Member Story: Hop Creative – How to afford to travel

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For Trevor and Anna, turning their dream of travelling the world permanently into a reality didn’t happen overnight.

Like anything, it took planning, preparation, and a bit of faith.

We spoke to the Atlantic Canadian couple from the desk of their Airbnb in Bali to get the low down on how they afford to travel.

* This interview has been edited for clarity and length.

Honest Money: Tell us about yourselves.

Trevor and Anna: Anna’s from the (Annapolis) Valley, while I grew up on the other end of the province. We met working together at a local publication in Halifax. I could have climbed the corporate ladder, but wanted to see what a startup would be like. Watching my team get laid off gave me the idea to start freelancing so I could be in control of my own career path. I began years before we decided to travel the world.

HM: What do you mean by ‘travel the world’?

T&A: Right now, we’re in Bali, but we plan so we can spend half of the year travelling and half of the year at home in Halifax. Typically, we return around the summer months. Travelling in two three-month intervals at a time, we stay at more affordable places for two months and a more expensive place for one month. Since we’re not hostel people, sticking to hotels and Airbnbs can be pricey. Planning helps us keep the costs low.

HM: It sounds like a never-ending vacation. Do you still work?

T&A: Every day. Together we freelance web design. Our company, Hop Creative, is about 10 years old and our main source of income. We also really lucked out with this whole influencer thing. What started as documenting our travels has really come with some added perks.

HM: How did you afford this lifestyle?

T&A: We worked hard to save up a comfortable amount before we even decided to travel. And we’re still always working—even if it’s from a new place. We also save where we can, while taking in various forms of income. Fast internet helps us freelance and edit our videos on the road, while renting our condo in Halifax lets us have more cash on hand.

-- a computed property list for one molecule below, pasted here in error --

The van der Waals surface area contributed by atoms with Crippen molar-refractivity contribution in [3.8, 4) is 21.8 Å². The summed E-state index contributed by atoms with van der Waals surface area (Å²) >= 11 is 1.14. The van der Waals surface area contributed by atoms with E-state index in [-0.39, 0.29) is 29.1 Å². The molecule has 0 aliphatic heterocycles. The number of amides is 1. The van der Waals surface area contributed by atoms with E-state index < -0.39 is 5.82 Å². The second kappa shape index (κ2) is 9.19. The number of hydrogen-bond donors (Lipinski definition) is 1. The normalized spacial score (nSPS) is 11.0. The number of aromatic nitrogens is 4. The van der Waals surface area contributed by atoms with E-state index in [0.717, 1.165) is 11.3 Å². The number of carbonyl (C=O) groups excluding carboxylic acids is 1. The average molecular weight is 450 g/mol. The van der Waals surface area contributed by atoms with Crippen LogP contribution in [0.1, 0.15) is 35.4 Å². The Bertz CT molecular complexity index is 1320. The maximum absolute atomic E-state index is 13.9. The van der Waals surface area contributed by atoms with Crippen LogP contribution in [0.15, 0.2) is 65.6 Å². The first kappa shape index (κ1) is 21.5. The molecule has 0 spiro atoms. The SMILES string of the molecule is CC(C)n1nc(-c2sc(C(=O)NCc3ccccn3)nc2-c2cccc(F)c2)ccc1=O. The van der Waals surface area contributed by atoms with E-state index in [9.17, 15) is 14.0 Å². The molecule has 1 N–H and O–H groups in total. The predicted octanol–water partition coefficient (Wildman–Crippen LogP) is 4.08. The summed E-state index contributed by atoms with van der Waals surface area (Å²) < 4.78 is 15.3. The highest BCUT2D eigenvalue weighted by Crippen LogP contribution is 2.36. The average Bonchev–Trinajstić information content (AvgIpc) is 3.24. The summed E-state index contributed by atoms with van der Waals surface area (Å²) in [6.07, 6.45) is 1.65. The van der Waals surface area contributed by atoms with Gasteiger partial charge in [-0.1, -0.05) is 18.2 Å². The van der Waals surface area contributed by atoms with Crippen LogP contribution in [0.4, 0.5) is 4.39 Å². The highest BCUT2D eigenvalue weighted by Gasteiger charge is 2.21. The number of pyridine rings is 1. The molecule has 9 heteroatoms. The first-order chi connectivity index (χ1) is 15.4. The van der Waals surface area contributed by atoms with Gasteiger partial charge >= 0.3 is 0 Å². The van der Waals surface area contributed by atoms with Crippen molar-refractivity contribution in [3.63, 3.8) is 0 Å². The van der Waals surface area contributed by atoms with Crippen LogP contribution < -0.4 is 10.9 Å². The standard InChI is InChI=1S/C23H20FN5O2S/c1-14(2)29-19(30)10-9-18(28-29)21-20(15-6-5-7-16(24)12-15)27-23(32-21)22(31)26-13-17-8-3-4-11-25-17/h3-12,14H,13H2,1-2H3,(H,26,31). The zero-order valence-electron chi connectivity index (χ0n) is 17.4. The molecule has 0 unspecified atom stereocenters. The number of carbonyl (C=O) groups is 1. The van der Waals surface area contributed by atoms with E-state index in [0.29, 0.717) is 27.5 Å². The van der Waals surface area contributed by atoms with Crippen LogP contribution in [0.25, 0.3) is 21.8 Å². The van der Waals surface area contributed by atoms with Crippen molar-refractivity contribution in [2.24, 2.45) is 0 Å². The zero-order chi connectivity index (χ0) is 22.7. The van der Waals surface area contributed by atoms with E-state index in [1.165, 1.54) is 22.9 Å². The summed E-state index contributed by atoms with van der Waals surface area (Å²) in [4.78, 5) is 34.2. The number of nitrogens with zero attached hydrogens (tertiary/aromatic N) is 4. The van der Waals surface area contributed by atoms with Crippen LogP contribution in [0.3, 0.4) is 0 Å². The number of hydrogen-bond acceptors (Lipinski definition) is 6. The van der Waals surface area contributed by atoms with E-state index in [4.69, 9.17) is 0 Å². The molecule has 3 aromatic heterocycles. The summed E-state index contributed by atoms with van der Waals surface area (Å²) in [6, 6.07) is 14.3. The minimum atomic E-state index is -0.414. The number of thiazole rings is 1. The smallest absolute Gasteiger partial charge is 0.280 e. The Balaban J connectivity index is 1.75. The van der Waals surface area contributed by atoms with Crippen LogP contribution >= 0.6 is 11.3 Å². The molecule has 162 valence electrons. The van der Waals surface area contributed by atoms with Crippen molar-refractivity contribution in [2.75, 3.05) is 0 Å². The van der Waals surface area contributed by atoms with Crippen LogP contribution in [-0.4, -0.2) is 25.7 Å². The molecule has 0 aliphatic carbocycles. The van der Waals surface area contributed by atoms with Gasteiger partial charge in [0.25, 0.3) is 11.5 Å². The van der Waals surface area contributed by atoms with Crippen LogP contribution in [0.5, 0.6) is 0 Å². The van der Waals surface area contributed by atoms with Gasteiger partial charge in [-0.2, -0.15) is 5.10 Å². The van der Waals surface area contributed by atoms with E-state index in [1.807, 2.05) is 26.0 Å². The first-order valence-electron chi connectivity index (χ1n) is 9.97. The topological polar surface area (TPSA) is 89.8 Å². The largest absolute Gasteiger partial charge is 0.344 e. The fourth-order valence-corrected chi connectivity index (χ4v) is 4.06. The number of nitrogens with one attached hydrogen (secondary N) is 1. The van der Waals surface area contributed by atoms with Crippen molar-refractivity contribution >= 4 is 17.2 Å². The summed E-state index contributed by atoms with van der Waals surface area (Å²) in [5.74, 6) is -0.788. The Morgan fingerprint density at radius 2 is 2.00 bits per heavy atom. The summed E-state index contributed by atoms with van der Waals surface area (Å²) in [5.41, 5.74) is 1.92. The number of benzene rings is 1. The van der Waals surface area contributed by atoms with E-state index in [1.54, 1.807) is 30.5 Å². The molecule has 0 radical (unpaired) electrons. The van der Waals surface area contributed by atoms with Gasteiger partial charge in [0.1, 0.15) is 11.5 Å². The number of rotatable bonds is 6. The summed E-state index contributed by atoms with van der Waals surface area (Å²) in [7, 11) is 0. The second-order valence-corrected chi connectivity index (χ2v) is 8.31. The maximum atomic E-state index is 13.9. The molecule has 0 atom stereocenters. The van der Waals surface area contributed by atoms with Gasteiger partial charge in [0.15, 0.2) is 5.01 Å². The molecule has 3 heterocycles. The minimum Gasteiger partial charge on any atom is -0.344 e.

HM: Living on the road must come with some financial challenges.

T&A: The most challenging thing would be clients wanting to pay us in cheques. We have an app that accepts paper cheques, but we don’t have access to the same systems while travelling. There are ATM fees, it can be hard to find an ATM, plus, we have to consider conversion rates wherever we go. In South East Asia, for example, everything is priced in the millions versus back home, so currency can get confusing.

HM: What do you do when money gets tight?

T&A: The same thing we would do if we were at home! For us, being on the road means we have to be responsible about how we’re spending. There’s no routine, so you have to be disciplined. We have an emergency fund just in case. You have to spend your money wisely, the same you would if you were generating a consistent income on a bi-weekly basis.

HM: What would you tell someone looking to give up their current lifestyle to travel?

T&A: You have to be comfortable with being uncomfortable. Of course, have a plan and have some money saved up—the rest will work itself out. Abandoning the security of a two-week pay cheque can be scary, but it’s totally worth it.

Looking to make a financial plan to see how you can afford to travel? Visit your local credit unionto talk to an advisor.

Two tourists posing in front of a building.

Image courtesy of Hop Creative.